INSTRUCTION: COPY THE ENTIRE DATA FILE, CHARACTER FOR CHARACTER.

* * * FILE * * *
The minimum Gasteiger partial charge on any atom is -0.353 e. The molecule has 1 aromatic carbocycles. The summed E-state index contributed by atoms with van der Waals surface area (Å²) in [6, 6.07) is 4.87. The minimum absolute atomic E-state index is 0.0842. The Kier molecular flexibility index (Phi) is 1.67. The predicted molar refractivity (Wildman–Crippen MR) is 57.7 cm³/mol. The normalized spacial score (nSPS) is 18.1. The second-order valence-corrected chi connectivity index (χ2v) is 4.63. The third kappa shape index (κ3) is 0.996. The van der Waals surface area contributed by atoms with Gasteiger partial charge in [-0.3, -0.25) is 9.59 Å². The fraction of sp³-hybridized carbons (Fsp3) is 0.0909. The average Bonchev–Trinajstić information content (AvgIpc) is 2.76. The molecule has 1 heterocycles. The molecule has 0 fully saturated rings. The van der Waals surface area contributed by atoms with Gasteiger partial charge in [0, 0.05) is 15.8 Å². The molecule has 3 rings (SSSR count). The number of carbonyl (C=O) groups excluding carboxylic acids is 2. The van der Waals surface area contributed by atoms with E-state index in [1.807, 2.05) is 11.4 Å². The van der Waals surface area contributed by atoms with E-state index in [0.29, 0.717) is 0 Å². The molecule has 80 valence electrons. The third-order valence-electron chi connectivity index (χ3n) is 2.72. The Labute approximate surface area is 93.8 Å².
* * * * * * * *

The minimum Gasteiger partial charge on any atom is -0.353 e. The molecule has 1 aromatic carbocycles. The summed E-state index contributed by atoms with van der Waals surface area (Å²) in [6, 6.07) is 4.87. The minimum absolute atomic E-state index is 0.0842. The Kier molecular flexibility index (Phi) is 1.67. The predicted molar refractivity (Wildman–Crippen MR) is 57.7 cm³/mol. The normalized spacial score (nSPS) is 18.1. The second-order valence-corrected chi connectivity index (χ2v) is 4.63. The third kappa shape index (κ3) is 0.996. The van der Waals surface area contributed by atoms with Gasteiger partial charge in [-0.3, -0.25) is 9.59 Å². The fraction of sp³-hybridized carbons (Fsp3) is 0.0909. The average Bonchev–Trinajstić information content (AvgIpc) is 2.76. The molecule has 1 heterocycles. The molecule has 0 fully saturated rings. The van der Waals surface area contributed by atoms with Gasteiger partial charge in [0, 0.05) is 15.8 Å². The molecule has 3 rings (SSSR count). The number of carbonyl (C=O) groups excluding carboxylic acids is 2. The van der Waals surface area contributed by atoms with E-state index in [1.807, 2.05) is 11.4 Å². The van der Waals surface area contributed by atoms with E-state index in [0.29, 0.717) is 0 Å². The molecule has 80 valence electrons. The third-order valence-electron chi connectivity index (χ3n) is 2.72. The Labute approximate surface area is 93.8 Å².